ATPB. Some states have approved bans on abortion once a fetal heartbeat is detected, which can happen as early as the sixth week of pregnancy. Many women don’t even know they are pregnant at six weeks! What are your thoughts on this?
JM: It is utterly terrifying. A six week ban on abortion is an absolute ban on abortion, particularly when you take into account that yes! many women don’t even know they’re pregnant- combined with the myriad of medically unnecessary requirements we force women to navigate. Women will seek and find abortion care regardless of it’s availability and legality; the real choice people have to make is whether they want women accessing a safe medical procedure or not. These bans aren’t about health care. They’re about undermining our autonomy and our ability to make decisions about our own bodies and our own futures. The consequences of an all-out ban are so scary, particularly given the fact that 1 in 4 women in America will have an abortion by the age of 45. That is a huge segment of our population, a segment that needs and deserves the ability to make deeply personal decisions about their pregnancies.
ATPB: We have heard many stories of women whose lives were saved by abortions or those who have been raped and/or the victim of incest. What other circumstances are we overlooking?
JM: I think there needs to be more focus on the positive societal impacts abortion has, not only on women’s lives, but the lives of their loved ones, particularly children and partners. Behind millions of happy, successful people lies an abortion that allowed them the freedom to be successful. Behind millions of people who were able to pull themselves out of poverty lies an abortion they don’t regret.
ATPB. President Trump tweeted: “As most people know, and for those who would like to know, I am strongly Pro-Life, with the three exceptions – Rape, Incest and protecting the life of the mother – the same position taken by Ronald Reagan,” Trump wrote in a series of tweets. What is your view on his political stance?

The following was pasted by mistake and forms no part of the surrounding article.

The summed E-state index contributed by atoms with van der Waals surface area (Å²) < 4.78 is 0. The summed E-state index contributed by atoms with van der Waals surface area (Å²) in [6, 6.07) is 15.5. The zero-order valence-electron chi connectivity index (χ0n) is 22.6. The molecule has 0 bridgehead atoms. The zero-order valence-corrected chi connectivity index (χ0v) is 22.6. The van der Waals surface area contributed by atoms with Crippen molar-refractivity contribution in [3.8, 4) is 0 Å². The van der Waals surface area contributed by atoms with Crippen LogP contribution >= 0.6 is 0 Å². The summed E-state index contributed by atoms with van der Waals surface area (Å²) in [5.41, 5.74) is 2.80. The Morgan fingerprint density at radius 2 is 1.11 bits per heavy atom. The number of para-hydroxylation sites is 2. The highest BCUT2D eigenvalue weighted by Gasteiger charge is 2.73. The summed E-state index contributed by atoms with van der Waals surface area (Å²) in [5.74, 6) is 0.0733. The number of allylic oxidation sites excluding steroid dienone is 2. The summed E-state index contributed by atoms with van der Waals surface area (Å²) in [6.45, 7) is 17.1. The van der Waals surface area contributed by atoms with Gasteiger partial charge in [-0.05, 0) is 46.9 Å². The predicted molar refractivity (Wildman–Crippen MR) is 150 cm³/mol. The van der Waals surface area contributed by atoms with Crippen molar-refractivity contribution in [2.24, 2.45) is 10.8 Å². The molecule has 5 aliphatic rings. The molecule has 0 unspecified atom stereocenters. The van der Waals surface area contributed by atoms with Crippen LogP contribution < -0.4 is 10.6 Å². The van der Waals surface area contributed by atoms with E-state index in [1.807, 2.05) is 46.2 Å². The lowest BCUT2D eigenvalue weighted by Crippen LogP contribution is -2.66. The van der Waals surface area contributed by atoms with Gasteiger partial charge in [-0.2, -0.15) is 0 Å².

JM: First, this is an extreme position not taken by the majority of Americans. 7 in 10 Americans support Roe and believe women should be able to make their own health care decisions with their families and doctors. I trust women to make healthcare decisions that are best for them and their families. Abortion happens for all kinds of reasons, and that’s ok, because abortion is normal health care, and a decision we should not be legislating from Washington D.C. or our state capitols.
ATPB: What is your course of action now that some of these laws have already passed? What can women do to protect their rights?
JM: Just do SOMETHING! Volunteer at your local reproductive rights non-profit, whether it be directly at an abortion clinic or a local advocacy group. Donate money. Speak up and out about reproductive freedom—this is a really important and easy way to stand up and fight back! There is so much stigma around abortion that just talking about it can make a huge impact. Vote! In all elections, whether local, state, or federal. Volunteer on the campaign of a pro-choice candidate. Participate in actions and rallies.
ATPB: In your experience as a professional, when do you feel it is not okay for someone to have an abortion?
JM: I think that women get abortions for a lot of reasons. With this recent onslaught of restrictions and proposed limits, we’re stuck in a dialogue about drawing the line of when it’s ok versus when it’s not ok, and have forgotten the most important question of all, which is who gets to make that decision. I trust women and I trust their doctors and I trust their families to make their own decisions about their own bodies and lives and futures. Yes, women do get abortions later in pregnancy. It’s less than 1% of abortions and mostly, they are the result of a serious health complication that threatens her life or health, or is because of a serious fetal anomaly. Abortions later in pregnancy are often difficult, complicated, personal decisions that should not be made by politicians.
ATPB: What made you choose your profession, as a pro-choice lobbyist and advocate?
JM: I think bodily autonomy is one of the most intersectional and important issues of our time. I know I sound like a broken record at this point, but women and people who can get pregnant will never achieve true equality without the ability to control their destinies, and a gigantic tenet of that is the ability to decide if, when, and how to have children. Working at NARAL Pro-Choice Minnesota for the last 7 years is one of the things I’m most proud of in my life, something I never take for granted, and simultaneously something I wish I didn’t have to do. Abortion is normal and it’s health care and I won’t stop fighting for it until reproductive freedom is a reality for everyone.